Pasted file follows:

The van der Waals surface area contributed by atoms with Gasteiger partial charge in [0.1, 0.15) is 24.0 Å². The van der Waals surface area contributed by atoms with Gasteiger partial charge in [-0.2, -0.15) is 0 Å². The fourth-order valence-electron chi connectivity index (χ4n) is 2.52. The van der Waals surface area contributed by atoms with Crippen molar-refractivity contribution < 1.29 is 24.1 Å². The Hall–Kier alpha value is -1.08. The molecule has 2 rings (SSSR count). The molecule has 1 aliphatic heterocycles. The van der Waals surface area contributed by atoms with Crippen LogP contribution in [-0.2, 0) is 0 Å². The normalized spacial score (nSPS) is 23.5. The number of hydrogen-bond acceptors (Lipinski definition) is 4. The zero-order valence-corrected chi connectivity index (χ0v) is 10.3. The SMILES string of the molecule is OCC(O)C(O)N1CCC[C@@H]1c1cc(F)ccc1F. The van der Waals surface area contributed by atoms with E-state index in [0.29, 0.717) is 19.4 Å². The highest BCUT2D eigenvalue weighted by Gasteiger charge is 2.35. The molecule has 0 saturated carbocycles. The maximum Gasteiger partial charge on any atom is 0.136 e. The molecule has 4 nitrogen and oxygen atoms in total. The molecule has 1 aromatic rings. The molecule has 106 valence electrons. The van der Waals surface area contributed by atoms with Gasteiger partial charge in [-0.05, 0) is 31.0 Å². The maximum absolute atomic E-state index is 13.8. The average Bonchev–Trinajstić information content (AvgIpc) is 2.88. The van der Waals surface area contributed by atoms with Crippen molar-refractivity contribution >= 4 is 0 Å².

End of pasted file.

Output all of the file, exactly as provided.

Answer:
The van der Waals surface area contributed by atoms with Gasteiger partial charge in [0.1, 0.15) is 24.0 Å². The van der Waals surface area contributed by atoms with Gasteiger partial charge in [-0.2, -0.15) is 0 Å². The fourth-order valence-electron chi connectivity index (χ4n) is 2.52. The van der Waals surface area contributed by atoms with Crippen molar-refractivity contribution < 1.29 is 24.1 Å². The Hall–Kier alpha value is -1.08. The molecule has 2 rings (SSSR count). The molecule has 1 aliphatic heterocycles. The van der Waals surface area contributed by atoms with Crippen LogP contribution in [-0.2, 0) is 0 Å². The normalized spacial score (nSPS) is 23.5. The number of hydrogen-bond acceptors (Lipinski definition) is 4. The zero-order valence-corrected chi connectivity index (χ0v) is 10.3. The SMILES string of the molecule is OCC(O)C(O)N1CCC[C@@H]1c1cc(F)ccc1F. The van der Waals surface area contributed by atoms with E-state index in [0.29, 0.717) is 19.4 Å². The highest BCUT2D eigenvalue weighted by Gasteiger charge is 2.35. The molecule has 0 saturated carbocycles. The maximum Gasteiger partial charge on any atom is 0.136 e. The molecule has 4 nitrogen and oxygen atoms in total. The molecule has 1 aromatic rings. The molecule has 106 valence electrons. The van der Waals surface area contributed by atoms with Gasteiger partial charge in [-0.05, 0) is 31.0 Å². The maximum absolute atomic E-state index is 13.8. The average Bonchev–Trinajstić information content (AvgIpc) is 2.88. The van der Waals surface area contributed by atoms with Crippen molar-refractivity contribution >= 4 is 0 Å².